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“Bite-Size Bits of Local, National, and Global History”
Seattle in King County, Washington — The American West (Northwest)
 

Start of Seattle Fire Site

 
 
Start of Seattle Fire Site Marker image. Click for full size.
By Andrew Ruppenstein, October 24, 2016
1. Start of Seattle Fire Site Marker
Inscription.
The Seattle Fire
started here on
June 6, 1889

——————————
This tablet was placed
by Survivors
of the Seattle Volunteer Fire Department

 
Erected by The Survivors of the Seattle Volunteer Fire Department.
 
Location. 47° 36.271′ N, 122° 20.177′ W. Marker is in Seattle, Washington, in King County. Marker is at the intersection of 1st Avenue and Madison Street, on the right when traveling south on 1st Avenue. Touch for map. Marker is at or near this postal address: 909 1st Avenue, Seattle WA 98104, United States of America.
 
Other nearby markers. At least 8 other markers are within walking distance of this marker. First Post Office in Seattle (within shouting distance of this marker); Alexis Hotel / Globe Building (within shouting distance of this marker); Colman Building (about 300 feet away, measured in a direct line); The Holyoke Building (about 300 feet away); Burke Building Remnants (about 400 feet away); Exchange Building (about 400 feet away); First School in Seattle (about 700 feet away); Everett G. DuPen (about 700 feet away). Touch for a list and map of all markers in Seattle.
 
Also see . . .
Start of Seattle Fire Site Marker - Wide View image. Click for full size.
By Andrew Ruppenstein, October 24, 2016
2. Start of Seattle Fire Site Marker - Wide View
The top of the marker is visible here just peeking above the bushes. The larger plaque above it indicates that the site is a Washington State Registered State Historic Place, but provides no other information (and so is not entered as a separate entry).

1. Great Seattle Fire (Wikipedia). The Great Seattle Fire was a fire that destroyed the entire central business district of Seattle, Washington, on June 6, 1889. The fire burned for several hours, destroying 25 blocks and causing as much as $20 million in damage ($527 million in today's dollars). As a result of the fire, streets in the Pioneer Square neighborhood in Seattle were elevated 22 feet (6.7 m) above the pre-fire street level and new buildings made of wood were banned. (Submitted on November 15, 2016.) 

2. Seattle burns down in the Great Fire on June 6, 1889 (HistoryLink.org, Walt Crowley). At about 2:30 p.m. on June 6, 1889, a pot of glue bursts into flames in Victor Clairmont's basement cabinet shop at the corner of Front (1st Avenue) and Madison streets. Efforts to contain the fire fail and it quickly engulfs the wood-frame building. Thanks to a dry spring and a brisk wind, the flames spread, and volunteer firefighters tap out the town's inadequate, privately owned watermains. By sunset, some 64 acres lie in smoldering ruins. This event is known as Seattle's Great Fire. (Submitted on November 15, 2016.)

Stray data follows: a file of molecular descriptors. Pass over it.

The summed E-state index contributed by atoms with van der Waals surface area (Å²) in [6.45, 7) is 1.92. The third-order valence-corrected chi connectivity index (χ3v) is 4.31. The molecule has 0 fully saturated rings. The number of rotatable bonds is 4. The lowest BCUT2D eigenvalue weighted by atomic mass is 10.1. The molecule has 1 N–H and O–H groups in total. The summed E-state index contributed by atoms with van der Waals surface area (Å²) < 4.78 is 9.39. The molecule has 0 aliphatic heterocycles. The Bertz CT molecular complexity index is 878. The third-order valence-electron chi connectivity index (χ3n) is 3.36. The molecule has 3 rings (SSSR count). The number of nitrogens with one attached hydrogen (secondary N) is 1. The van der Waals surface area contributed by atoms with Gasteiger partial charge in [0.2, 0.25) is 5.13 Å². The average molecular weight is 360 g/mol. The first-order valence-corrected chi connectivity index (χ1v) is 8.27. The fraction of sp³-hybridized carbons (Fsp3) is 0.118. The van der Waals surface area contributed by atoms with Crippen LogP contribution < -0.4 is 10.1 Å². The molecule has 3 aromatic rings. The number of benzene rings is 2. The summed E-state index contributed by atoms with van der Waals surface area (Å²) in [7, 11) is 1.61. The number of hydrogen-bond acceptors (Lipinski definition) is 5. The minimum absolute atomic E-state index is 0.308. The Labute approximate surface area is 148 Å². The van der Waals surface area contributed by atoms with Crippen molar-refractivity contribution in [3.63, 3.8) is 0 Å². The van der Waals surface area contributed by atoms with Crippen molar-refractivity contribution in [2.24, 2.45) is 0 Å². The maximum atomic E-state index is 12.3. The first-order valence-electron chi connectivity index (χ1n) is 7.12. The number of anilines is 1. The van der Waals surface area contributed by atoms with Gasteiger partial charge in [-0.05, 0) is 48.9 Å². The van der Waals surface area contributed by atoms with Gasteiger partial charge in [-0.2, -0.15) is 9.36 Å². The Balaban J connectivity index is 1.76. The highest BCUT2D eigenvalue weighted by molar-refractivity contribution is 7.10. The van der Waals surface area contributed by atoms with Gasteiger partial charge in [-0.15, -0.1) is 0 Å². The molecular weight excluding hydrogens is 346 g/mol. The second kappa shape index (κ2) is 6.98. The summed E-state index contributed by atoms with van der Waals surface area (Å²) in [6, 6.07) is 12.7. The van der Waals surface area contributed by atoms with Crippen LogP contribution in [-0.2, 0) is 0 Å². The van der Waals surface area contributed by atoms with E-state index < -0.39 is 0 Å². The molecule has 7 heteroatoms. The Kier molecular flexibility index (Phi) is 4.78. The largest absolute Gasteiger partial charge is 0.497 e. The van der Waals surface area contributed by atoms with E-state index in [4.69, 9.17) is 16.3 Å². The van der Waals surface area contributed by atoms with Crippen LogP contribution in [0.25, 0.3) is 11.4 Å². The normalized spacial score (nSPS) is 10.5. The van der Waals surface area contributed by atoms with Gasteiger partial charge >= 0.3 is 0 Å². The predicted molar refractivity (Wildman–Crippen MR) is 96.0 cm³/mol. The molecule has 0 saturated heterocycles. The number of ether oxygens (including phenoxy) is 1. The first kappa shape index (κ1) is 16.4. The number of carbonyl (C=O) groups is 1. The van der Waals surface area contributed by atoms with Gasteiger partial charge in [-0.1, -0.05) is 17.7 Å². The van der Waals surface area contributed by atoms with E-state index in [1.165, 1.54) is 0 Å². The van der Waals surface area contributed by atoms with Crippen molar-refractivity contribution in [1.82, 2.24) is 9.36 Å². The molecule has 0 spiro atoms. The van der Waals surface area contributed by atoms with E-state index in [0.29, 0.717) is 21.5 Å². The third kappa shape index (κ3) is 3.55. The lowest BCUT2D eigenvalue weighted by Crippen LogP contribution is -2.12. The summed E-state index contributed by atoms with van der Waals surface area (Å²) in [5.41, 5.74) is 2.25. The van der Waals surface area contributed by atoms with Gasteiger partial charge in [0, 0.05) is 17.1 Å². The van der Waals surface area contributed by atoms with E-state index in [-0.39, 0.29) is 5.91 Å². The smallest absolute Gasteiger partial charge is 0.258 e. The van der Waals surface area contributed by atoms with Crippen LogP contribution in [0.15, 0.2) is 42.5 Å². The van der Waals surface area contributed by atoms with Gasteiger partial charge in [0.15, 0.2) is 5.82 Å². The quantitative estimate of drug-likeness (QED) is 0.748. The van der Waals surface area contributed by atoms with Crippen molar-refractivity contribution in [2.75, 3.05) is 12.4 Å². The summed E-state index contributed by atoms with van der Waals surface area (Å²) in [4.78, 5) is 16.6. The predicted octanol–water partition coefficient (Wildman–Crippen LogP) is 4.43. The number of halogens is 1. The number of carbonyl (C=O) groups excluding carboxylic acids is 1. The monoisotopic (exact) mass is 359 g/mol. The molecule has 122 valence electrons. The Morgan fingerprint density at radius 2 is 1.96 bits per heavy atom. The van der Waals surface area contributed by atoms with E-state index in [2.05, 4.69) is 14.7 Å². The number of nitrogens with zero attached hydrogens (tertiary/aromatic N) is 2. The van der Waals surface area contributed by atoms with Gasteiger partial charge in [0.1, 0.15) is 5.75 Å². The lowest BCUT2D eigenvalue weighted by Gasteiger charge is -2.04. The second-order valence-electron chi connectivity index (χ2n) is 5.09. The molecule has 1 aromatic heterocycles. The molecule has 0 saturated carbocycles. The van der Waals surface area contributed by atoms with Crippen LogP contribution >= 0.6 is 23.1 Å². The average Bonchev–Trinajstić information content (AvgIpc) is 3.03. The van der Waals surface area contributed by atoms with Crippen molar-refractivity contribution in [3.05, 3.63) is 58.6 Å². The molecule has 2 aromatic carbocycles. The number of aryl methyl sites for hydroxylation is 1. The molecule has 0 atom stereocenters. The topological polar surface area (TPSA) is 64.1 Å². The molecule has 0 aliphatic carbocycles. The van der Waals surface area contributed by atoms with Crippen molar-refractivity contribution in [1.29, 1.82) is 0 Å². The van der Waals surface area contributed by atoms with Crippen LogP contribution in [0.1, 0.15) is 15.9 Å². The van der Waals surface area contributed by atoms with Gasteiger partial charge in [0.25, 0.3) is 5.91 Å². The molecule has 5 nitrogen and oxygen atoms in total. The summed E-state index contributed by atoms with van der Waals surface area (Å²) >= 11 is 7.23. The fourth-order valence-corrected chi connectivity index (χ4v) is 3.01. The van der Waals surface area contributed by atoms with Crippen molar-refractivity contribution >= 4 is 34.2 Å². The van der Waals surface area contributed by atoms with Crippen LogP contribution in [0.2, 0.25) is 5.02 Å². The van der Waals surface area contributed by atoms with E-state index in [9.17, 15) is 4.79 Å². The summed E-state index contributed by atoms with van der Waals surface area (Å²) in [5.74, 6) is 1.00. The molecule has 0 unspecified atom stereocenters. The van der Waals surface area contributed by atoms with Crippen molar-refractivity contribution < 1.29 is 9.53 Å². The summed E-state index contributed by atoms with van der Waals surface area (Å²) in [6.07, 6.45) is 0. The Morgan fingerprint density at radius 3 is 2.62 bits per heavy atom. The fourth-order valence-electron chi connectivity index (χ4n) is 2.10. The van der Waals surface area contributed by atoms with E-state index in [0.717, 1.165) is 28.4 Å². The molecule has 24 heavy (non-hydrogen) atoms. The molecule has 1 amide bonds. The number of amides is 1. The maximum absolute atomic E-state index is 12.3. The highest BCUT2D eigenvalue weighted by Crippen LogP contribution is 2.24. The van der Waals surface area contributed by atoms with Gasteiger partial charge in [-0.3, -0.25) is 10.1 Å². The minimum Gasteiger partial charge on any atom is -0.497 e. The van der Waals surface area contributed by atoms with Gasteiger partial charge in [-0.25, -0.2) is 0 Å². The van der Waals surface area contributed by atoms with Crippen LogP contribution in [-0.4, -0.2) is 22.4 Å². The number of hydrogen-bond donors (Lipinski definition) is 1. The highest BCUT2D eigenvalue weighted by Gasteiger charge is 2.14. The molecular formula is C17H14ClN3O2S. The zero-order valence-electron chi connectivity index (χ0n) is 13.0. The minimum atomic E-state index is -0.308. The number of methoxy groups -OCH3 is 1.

3. The Great Seattle Fire of 1889 (Seattle Municipal Archives). (Submitted on November 15, 2016.)
 
Categories. Disasters
 
Start of Seattle Fire Site Marker - Wider View image. Click for full size.
By Andrew Ruppenstein, October 24, 2016
3. Start of Seattle Fire Site Marker - Wider View
The marker site is visible here at the corner of the USPS Building.
Seattle's <i>Great Fire 1889 - Looking south down Front Street (now 1st Avenue) from Spring Street</i> image. Click for full size.
Boyd and Braas (image courtesy of the Seattle Municipal Archives), June 6, 1889
4. Seattle's Great Fire 1889 - Looking south down Front Street (now 1st Avenue) from Spring Street
The Great Fire of June 6, 1889 was a significant turning point in Seattle's history and changed both the physical and political landscapes of the City. The fire started at 2:30 p.m. in a paint and woodwork shop at Front and Madison and over the course of the next 18 hours swept a southward across 100 acres of Seattle's business district and waterfront. The fire left little standing in its wake, consuming buildings, docks, wooden sidewalks, and anything else combustible. Losses from the conflagration were estimated at $20 million. - Seattle Municipal Archives
 
 
Credits. This page was last revised on November 15, 2016. This page originally submitted on November 15, 2016, by Andrew Ruppenstein of Sacramento, California. This page has been viewed 112 times since then and 31 times this year. Photos:   1, 2, 3, 4. submitted on November 15, 2016, by Andrew Ruppenstein of Sacramento, California.
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